It seems that coyotes are colonizing large population centers. This, from the New York Times.
COLUMBUS, Ohio — Dennis Murphy sniffed the bobcat urine he uses to lure his prey. He checked the silencer on his AR-15 assault rifle and loaded a few snares into his Ford pickup.Coyotes are remarkably adaptive animals, both predator and scavenger and the suburbs are ideally sited to them. With the suburbs come sprawl, garbage cans, little yapping dogs, tracts of un-used land, and all of this is suited to animals that, in the past, humans didn't normally tolerate around their homes.
“Let’s go kill some coyotes,” he said.
But he wasn’t heading for the wilderness. Mr. Murphy’s stalking ground is on the contentious new frontier where hunters are clashing with conservationists: cities and suburbs.
When I lived inn rural America, I knew that I had predators on my land, and I tolerated them. I know for certain that I had a bobcat who crossed my land, a panther that counted my pasture as part of her territory, and the occasional pack of coyotes. We had a truce. The rules were simple. As long as they chased mice and rabbits, didn't bother the livestock, and respected my right to roam, I'd respect theirs. If they got too close to the house, or threatened any of the children or livestock, they got a bullet.
Coyotes are largely associated with their ancestral bastions in the wild lands of the American West, but they are highly adaptable, and in recent years they have been colonizing large population centers throughout North America. The hunters have come after them, stalking the predators in settings like strip mall parking lots, housing tract cul-de-sacs, and plazas in the shadow of skyscrapers.Predators are predators, and we can draw a parallel about the animal predators and the human predators that seem to populate urban centers. Either we control them, or they control s. Personally, I believe that controlling predators is a good thing. Let them adapt to us.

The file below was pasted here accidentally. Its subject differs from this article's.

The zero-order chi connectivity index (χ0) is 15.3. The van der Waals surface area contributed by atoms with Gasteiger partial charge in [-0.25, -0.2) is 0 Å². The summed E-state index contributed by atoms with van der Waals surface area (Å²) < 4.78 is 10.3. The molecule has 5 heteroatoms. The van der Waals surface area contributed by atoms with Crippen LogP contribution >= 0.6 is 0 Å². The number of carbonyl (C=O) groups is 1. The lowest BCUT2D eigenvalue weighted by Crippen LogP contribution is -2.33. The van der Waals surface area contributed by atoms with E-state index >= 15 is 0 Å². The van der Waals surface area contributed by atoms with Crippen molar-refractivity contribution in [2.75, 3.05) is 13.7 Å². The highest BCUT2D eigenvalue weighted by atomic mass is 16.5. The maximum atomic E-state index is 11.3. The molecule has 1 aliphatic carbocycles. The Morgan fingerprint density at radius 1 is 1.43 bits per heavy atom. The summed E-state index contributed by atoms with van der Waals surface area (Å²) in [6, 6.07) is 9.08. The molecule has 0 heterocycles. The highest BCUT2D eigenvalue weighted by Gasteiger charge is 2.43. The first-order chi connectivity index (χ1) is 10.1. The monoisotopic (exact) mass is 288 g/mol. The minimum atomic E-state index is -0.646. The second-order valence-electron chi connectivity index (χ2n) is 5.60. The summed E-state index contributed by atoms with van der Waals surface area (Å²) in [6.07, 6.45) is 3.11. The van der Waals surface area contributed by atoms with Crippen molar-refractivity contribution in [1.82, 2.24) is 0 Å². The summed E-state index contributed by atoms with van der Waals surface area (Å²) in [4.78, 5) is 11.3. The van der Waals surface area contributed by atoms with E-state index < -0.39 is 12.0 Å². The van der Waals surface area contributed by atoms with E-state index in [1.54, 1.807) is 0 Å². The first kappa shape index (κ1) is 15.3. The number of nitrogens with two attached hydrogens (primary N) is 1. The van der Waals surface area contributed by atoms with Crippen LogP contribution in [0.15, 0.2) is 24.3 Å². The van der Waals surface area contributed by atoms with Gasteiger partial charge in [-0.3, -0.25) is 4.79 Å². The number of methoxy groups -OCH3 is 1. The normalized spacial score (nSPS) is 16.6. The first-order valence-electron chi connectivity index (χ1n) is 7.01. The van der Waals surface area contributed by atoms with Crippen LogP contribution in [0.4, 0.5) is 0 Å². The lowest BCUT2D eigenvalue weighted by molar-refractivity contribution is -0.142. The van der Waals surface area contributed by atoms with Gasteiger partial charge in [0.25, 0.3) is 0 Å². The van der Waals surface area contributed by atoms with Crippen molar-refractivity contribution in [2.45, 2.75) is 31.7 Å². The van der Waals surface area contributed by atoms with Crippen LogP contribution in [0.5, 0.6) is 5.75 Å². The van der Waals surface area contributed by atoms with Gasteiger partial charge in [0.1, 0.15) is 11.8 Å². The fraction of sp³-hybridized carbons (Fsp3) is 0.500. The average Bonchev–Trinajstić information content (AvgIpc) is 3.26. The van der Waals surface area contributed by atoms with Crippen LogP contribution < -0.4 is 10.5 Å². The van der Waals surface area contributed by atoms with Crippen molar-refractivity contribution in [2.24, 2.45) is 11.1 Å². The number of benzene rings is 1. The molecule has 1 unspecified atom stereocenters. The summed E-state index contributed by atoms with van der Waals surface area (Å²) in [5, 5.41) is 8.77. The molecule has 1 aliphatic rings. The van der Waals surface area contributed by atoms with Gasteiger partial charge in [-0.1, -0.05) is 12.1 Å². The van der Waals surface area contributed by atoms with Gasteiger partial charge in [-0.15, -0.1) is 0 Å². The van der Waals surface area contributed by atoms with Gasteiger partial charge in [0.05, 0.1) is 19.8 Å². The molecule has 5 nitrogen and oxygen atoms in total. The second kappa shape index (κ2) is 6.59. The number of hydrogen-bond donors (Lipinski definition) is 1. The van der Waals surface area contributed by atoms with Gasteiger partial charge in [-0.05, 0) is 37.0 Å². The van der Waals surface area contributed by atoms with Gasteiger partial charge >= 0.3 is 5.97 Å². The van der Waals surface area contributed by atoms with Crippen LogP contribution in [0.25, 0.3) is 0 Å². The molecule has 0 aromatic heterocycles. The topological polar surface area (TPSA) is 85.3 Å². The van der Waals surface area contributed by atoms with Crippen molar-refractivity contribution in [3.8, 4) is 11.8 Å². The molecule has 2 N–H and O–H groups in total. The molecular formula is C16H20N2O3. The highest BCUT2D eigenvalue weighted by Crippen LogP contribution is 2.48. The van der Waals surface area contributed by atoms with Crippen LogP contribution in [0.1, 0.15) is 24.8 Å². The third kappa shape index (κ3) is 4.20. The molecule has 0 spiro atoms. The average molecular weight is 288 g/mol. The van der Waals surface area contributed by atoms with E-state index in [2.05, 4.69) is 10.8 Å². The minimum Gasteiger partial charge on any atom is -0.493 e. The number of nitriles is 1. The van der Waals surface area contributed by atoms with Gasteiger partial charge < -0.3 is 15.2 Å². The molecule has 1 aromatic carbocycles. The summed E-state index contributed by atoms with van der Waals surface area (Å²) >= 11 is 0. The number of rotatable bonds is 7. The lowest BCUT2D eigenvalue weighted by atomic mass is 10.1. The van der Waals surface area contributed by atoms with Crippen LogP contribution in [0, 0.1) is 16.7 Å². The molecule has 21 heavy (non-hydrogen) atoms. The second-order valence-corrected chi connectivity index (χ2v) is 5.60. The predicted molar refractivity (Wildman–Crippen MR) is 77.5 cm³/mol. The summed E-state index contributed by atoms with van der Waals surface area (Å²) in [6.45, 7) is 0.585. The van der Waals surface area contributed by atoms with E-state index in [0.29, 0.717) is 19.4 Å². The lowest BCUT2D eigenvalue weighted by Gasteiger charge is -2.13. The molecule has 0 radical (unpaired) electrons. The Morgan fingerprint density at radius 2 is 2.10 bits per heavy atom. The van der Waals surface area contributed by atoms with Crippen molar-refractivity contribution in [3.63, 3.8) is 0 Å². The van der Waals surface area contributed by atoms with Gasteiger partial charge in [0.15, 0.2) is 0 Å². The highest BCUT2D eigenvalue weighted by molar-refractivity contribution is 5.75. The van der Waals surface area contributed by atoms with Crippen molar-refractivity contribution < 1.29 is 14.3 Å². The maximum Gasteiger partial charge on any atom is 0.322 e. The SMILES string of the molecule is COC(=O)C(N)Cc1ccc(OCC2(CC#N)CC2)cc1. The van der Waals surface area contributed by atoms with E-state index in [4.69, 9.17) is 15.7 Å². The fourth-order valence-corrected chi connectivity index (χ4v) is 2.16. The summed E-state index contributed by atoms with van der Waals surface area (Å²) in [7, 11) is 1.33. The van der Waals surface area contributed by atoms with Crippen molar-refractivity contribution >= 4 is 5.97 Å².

The growing popularity of urban hunting is igniting a fierce debate over the perils and benefits coyotes pose in populated areas, and whether city dwellers ought to adapt to living alongside a cunning predator that has thrived since one of its top adversaries, the gray wolf, has been all but wiped out in much of the continent.
I now live in suburbia, and I occasionally hear a pack of coyotes running the little creek that crosses to the south of the place. It's not an every-day thing, but often enough that it's not unusual. But, the rules haven't changed. If they come up too close to the house, they'll get a bullet. It's neither mean, nor cruel, nor disrespectful. It's just the way it is.